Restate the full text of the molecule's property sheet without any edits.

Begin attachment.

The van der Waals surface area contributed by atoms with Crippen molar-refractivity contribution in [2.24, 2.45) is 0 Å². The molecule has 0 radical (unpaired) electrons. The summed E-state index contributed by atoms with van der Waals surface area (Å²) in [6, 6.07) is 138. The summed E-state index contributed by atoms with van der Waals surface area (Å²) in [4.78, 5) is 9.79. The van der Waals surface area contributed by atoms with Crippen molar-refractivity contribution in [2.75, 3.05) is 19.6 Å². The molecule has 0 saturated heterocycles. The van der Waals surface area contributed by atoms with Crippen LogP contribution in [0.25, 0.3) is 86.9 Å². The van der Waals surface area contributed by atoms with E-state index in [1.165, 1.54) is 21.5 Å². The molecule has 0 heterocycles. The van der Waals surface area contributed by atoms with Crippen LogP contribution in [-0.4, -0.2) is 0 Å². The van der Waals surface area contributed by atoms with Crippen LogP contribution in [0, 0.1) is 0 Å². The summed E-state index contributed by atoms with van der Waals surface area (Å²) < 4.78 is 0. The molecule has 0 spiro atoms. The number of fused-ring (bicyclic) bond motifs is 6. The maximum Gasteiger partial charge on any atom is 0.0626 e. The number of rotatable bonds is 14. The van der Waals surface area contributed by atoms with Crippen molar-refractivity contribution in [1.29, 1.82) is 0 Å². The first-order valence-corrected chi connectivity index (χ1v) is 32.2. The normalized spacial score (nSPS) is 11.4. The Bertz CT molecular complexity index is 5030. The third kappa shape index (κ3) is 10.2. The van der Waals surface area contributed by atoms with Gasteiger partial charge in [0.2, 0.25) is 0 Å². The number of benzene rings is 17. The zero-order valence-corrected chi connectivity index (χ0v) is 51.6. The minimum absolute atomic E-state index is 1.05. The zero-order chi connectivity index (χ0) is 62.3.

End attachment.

The van der Waals surface area contributed by atoms with Crippen molar-refractivity contribution in [2.24, 2.45) is 0 Å². The molecule has 0 radical (unpaired) electrons. The summed E-state index contributed by atoms with van der Waals surface area (Å²) in [6, 6.07) is 138. The summed E-state index contributed by atoms with van der Waals surface area (Å²) in [4.78, 5) is 9.79. The van der Waals surface area contributed by atoms with Crippen molar-refractivity contribution in [2.75, 3.05) is 19.6 Å². The molecule has 0 saturated heterocycles. The van der Waals surface area contributed by atoms with Crippen LogP contribution in [0.25, 0.3) is 86.9 Å². The van der Waals surface area contributed by atoms with E-state index in [1.165, 1.54) is 21.5 Å². The molecule has 0 heterocycles. The van der Waals surface area contributed by atoms with Crippen LogP contribution in [-0.4, -0.2) is 0 Å². The van der Waals surface area contributed by atoms with Crippen LogP contribution in [0, 0.1) is 0 Å². The summed E-state index contributed by atoms with van der Waals surface area (Å²) < 4.78 is 0. The molecule has 0 spiro atoms. The number of fused-ring (bicyclic) bond motifs is 6. The maximum Gasteiger partial charge on any atom is 0.0626 e. The number of rotatable bonds is 14. The van der Waals surface area contributed by atoms with Crippen molar-refractivity contribution in [1.29, 1.82) is 0 Å². The first-order valence-corrected chi connectivity index (χ1v) is 32.2. The normalized spacial score (nSPS) is 11.4. The Bertz CT molecular complexity index is 5030. The third kappa shape index (κ3) is 10.2. The van der Waals surface area contributed by atoms with Gasteiger partial charge in [0.2, 0.25) is 0 Å². The number of benzene rings is 17. The zero-order valence-corrected chi connectivity index (χ0v) is 51.6. The minimum absolute atomic E-state index is 1.05. The zero-order chi connectivity index (χ0) is 62.3.